The comedienne pulls no punches in her solo show

“Can We Talk?”.

There are a lot of funny women – then there’s Joan Rivers.

Irreverent and iconoclastic, definitely not politically correct, cosmetically enhanced and improbably glamorous, the trailblazing comedienne was there before Ellen and before Rosie, before Margaret Cho and Kathy Griffin, almost before Phyllis Diller and Carol Burnett.

She’s still here. Her one-woman show “Can We Talk?” is her latest frontal assault on movie stars, politicians and whoever else stands in the way of her crystal-clear social wisdom.

Throughout her four-decades-and-counting career, Rivers made the parents of baby boomers laugh on the old Ed Sullivan Show, emerged as a dangerously hip comic since her 1965 debut on “The Tonight Show Starring Johnny Carson,” later gathered around her a whole new cult with her own late-night hosting duties, and is now a hit on college campuses with kids who get her fresh, toxic humor perhaps better than anyone else.

“I’ve always been cutting edge,” Rivers says in her trademark raspy, rushed delivery. “It’s always been that way. You have to remember I’m always on Howard Stern,” she adds, referring to the recently censored radio host, “and I play colleges all the time. They get me.”

Rivers started as a shlump but became an elegant, bona fide babe in her forties: She has an in-your-face honesty about plastic surgery. “I turned a little bit better when I got the money,” she says. “As does everybody. Look at Carol Burnett. Look at Uma Thurman.” Who knew?

“I’d rather get out of an old car with a new face than get out of new car with an old face.”

It doesn’t faze Rivers that the celebrity Web site has named her the “third scariest-looking celebrity” (after New York socialite Jocelyn Wildenstein and “Can’t Stop the Music” star Bruce Jenner). “I haven’t had that much done.”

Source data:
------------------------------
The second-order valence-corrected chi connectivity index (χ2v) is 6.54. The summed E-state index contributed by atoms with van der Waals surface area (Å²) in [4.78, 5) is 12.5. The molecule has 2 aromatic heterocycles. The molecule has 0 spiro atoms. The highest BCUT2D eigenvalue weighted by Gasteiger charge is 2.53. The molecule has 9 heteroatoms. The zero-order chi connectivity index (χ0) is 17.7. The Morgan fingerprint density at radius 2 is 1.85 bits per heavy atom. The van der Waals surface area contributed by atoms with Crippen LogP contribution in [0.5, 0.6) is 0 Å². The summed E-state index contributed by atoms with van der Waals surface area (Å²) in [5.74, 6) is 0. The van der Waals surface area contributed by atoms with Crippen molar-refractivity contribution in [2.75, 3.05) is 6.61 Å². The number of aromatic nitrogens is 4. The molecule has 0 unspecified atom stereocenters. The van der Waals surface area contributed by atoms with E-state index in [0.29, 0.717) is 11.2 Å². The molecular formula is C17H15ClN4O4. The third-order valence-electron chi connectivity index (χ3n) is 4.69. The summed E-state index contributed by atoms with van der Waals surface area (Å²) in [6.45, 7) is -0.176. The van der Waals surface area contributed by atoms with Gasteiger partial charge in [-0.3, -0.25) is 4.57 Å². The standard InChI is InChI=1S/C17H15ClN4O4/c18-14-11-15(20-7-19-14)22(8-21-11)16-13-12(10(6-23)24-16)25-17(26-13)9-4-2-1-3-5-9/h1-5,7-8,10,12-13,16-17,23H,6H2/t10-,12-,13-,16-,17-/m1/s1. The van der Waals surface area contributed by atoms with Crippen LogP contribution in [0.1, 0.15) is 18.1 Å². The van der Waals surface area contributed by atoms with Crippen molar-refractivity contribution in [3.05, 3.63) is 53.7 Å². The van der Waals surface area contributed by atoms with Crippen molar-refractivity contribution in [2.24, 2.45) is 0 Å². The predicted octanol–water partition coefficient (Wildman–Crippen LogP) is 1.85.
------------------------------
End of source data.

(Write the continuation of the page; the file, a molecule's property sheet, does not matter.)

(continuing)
Rivers is at least 70 – “You want to know my real birthday? You find it” – and a grandmother. “But I’m not grandma sitting at home with a book. When people come up and ask me, “Aren’t you thrilled to be a “bubba”?’ I ask them: What is your problem?”

She was born Joan Alexandra Molinsky, in Brooklyn on June 8, 1933. Her first taste of the stage came when she was at Barnard College, where she starred in almost all their student productions and graduated Phi Beta Kappa.

“You can always tell a Barnard girl,” says the proud alumna. “Her parents know she’s either going to land in jail or be very, very successful.”

She took a job briefly in 1957 as a buyer for a department store, and even more briefly married the boss’ son, James Sanger. On her own after her 1958 divorce, Rivers committed herself to show business and never looked back. She married Edgar Rosenberg in 1964. Their daughter Melissa made Rivers “the happiest woman” when she gave birth to Edgar Cooper Endicott, Rivers’ first grandson, in 2000.

As a charter officer of the Fashion Police and scourge of the red carpet at the Oscars, Rivers says, “I was the first to ask, “What are you wearing?’ And now everybody does it. I think every designer in America should dress me for free.”

She wrote and directed the motion picture “Rabbit Test” in 1978, a cult favorite that made possible the later vogue for the” Airplane!” movies. “My husband said we were always about three years ahead – what can you do?”

Rivers authored “Having a Baby Can Be a Scream,” the first of her eight bestsellers, in 1974. She then immortalized Jewish princessdom with 1984’s “The Life and Hard Times of Heidi Abromowitz.” Her stand-up act, truly a play-in-progress, was a hit at the 2002 Edinburgh Fringe Festival and that same season in London’s West End.

When Rivers’ husband, Edgar, died in 1987, she threw herself into both show business and social activism, becoming national spokeswoman for the Cystic Fibrosis Foundation and speaking out for civil rights.

“Seriously now, this gay marriage debate,” she says, “How dare they? It is insane that with two men you can’t get on his health plan and he can’t get on yours, that you can’t make life decisions. How dare anyone decide against that?

“Besides,” she adds, now in her stage persona, “why should straights be the only ones to endure the hell of divorce?”

(c) 2004, The Miami Herald.

Visit The Miami Herald Web edition on the World Wide Web at

Distributed by Knight Ridder/Tribune Information Services.


ARCHIVE PHOTOS on KRT Direct (from KRT Photo Service, 202-383-6099):

Joan Rivers

AP-NY-03-29-04 1115EST

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